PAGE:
The main objective of a planned multi-year series of round-tables is to engage with senior-level practitioners, with expertise in the built environment, on the concept of critical infrastructure resilience. This first round-table with the Arup Fellows served as a pilot for testing the methodology for engagement. It explored how infrastructure systems might be impacted by a range of possible shocks and stresses, how various decision-makers will respond, and what the consequential cascading effects of those decisions will be.
The overarching objective of the round-table series is to provide the basis for cross-sector learning and collaboration. This will create a more informed understanding of interdependency, what is missing in governance frameworks and standards, and also seeks to identify measures that can embed resilient design into modern infrastructure systems.
Pilot event designers and facilitators
Dr Kristen MacAskill
Kristen is a civil engineer with experience in the water and transport sectors, and a PhD in resilience of infrastructure. Kristen now runs Cambridge's Masters Programme in Construction Engineering.
Professor Peter Guthrie
Peter is the first Professor in Engineering for Sustainable Development in the United Kingdom. Having held this post since 2000 after a career in industry, he now focuses on research.
Francesca is a civil engineer with experience in humanitarian aid and engineering for international development. Her PhD research looks at infrastructure and community resilience to climate-related disasters.
Marcus is an Associate with Arup's Foresight group. He is responsible for helping clients to manage future uncertainty by exploring medium to long term futures with a focus on strategy, foresight and innovation.
Catalysing the shift in resilience thinking
The funding for the Resilience Shift was established to respond to the absence of community cohesion in the business sector. This was with a view that currently infrastructure service providers are not communicating sufficiently between the sectors.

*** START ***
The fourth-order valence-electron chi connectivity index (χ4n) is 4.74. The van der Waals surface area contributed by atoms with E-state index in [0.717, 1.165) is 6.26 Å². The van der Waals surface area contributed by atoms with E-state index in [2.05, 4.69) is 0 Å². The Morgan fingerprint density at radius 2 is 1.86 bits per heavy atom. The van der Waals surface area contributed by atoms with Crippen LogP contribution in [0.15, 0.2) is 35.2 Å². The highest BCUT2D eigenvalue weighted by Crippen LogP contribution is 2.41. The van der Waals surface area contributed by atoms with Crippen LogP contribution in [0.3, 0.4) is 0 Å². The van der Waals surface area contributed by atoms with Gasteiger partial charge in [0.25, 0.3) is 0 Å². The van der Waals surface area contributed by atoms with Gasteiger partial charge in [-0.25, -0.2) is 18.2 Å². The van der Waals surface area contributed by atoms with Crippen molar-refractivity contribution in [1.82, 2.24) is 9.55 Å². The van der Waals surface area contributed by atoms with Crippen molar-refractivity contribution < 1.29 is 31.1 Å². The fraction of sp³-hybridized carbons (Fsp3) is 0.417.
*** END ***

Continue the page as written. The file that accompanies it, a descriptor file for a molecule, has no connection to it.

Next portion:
This round-table event made the concept of resilience accessible. It helped the participants to articulate resilience. It fostered practical suggestions of what might be done and what could be done to achieve the Resilience Shift and encouraged participants to reflect on the complexity within which infrastructure systems are planned, designed and managed. Practical examples were shared regarding issues of governance and design standards that form barriers to the adoption of resilience thinking.
There is currently little evidence of conversation happening in the private infrastructure sector about community cohesion. There is a need to get the right people in the room together to have a different conversation. This requires wider involvement of asset owners and policymakers, alongside planners and designers. The first Resilience Shift round-table provided a platform to facilitate more proactive discussions about the drivers and barriers of resilience.
Emerging thoughts from the pilot round-table
The round-table generated thought-provoking discussion that helped participants unpack the meaning of resilience in relation to critical infrastructure. A breakdown of some of the discussion includes:
How do we define critical infrastructure?
- Groups generally defined critical infrastructure as infrastructure that has the potential to impact life or death.
- Many believed that the level of connectivity of a system impacted how resilient that system would be.
- Others thought that critical systems were those that, if they fail, cannot be replaced.
- Critical infrastructure was deemed to include services that underpin society which, in their absence, mean society cannot continue at a normal level of functionality.
- Discussion revealed a tension in drawing boundaries around ‘physical’ infrastructure.
- One argument put forward was that the approach to governance of the systems and society is what is critical, not the physical infrastructure itself.
How do we design with resilience in mind?
As engineers, we could do more to consider a range of possible futures in the design process. By embracing a range of futures, the process of engineering design can be developed to improve resilience. Resilience-thinking was described as a means of planning for a much longer design life (or being smarter about design life of different components).
How do we bounce back from shocks and stresses?
It was suggested that it could become an industry norm to complete ‘stress tests’ to understand how systems react, and interact, in times of uncertainty. This could be supported by an industry-wide set of protocols on how to ‘bounce back’ from shock events (and just as importantly, plan more explicitly for a range of possible futures).
Next steps - further round-tables planned:
The round-table concept is an exciting and effective way to facilitate cross-sector collaboration. The forthcoming round-table series will provide an international platform for collective sharing and learning about the role resilience can play in the future of infrastructure. Subscribe to our blog to find out more.